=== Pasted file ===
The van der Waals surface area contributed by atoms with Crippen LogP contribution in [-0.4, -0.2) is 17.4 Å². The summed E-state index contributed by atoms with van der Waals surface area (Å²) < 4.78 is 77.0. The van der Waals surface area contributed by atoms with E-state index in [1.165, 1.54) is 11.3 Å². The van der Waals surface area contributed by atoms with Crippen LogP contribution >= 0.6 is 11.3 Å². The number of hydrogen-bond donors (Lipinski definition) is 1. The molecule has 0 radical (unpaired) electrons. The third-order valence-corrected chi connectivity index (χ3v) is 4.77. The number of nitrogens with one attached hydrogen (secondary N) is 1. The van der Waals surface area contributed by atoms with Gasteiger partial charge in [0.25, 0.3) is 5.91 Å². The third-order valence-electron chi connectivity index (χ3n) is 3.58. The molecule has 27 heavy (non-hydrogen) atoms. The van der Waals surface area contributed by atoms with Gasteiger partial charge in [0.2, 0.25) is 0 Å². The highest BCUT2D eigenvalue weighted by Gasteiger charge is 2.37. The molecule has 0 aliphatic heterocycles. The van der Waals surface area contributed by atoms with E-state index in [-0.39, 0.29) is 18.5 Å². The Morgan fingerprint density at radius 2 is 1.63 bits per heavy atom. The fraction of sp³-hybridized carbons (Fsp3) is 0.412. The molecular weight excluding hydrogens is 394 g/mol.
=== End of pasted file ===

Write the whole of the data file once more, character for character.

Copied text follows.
The van der Waals surface area contributed by atoms with Crippen LogP contribution in [-0.4, -0.2) is 17.4 Å². The summed E-state index contributed by atoms with van der Waals surface area (Å²) < 4.78 is 77.0. The van der Waals surface area contributed by atoms with E-state index in [1.165, 1.54) is 11.3 Å². The van der Waals surface area contributed by atoms with Crippen LogP contribution >= 0.6 is 11.3 Å². The number of hydrogen-bond donors (Lipinski definition) is 1. The molecule has 0 radical (unpaired) electrons. The third-order valence-corrected chi connectivity index (χ3v) is 4.77. The number of nitrogens with one attached hydrogen (secondary N) is 1. The van der Waals surface area contributed by atoms with Gasteiger partial charge in [0.25, 0.3) is 5.91 Å². The third-order valence-electron chi connectivity index (χ3n) is 3.58. The molecule has 27 heavy (non-hydrogen) atoms. The van der Waals surface area contributed by atoms with Gasteiger partial charge in [0.2, 0.25) is 0 Å². The highest BCUT2D eigenvalue weighted by Gasteiger charge is 2.37. The molecule has 0 aliphatic heterocycles. The van der Waals surface area contributed by atoms with E-state index in [-0.39, 0.29) is 18.5 Å². The Morgan fingerprint density at radius 2 is 1.63 bits per heavy atom. The fraction of sp³-hybridized carbons (Fsp3) is 0.412. The molecular weight excluding hydrogens is 394 g/mol.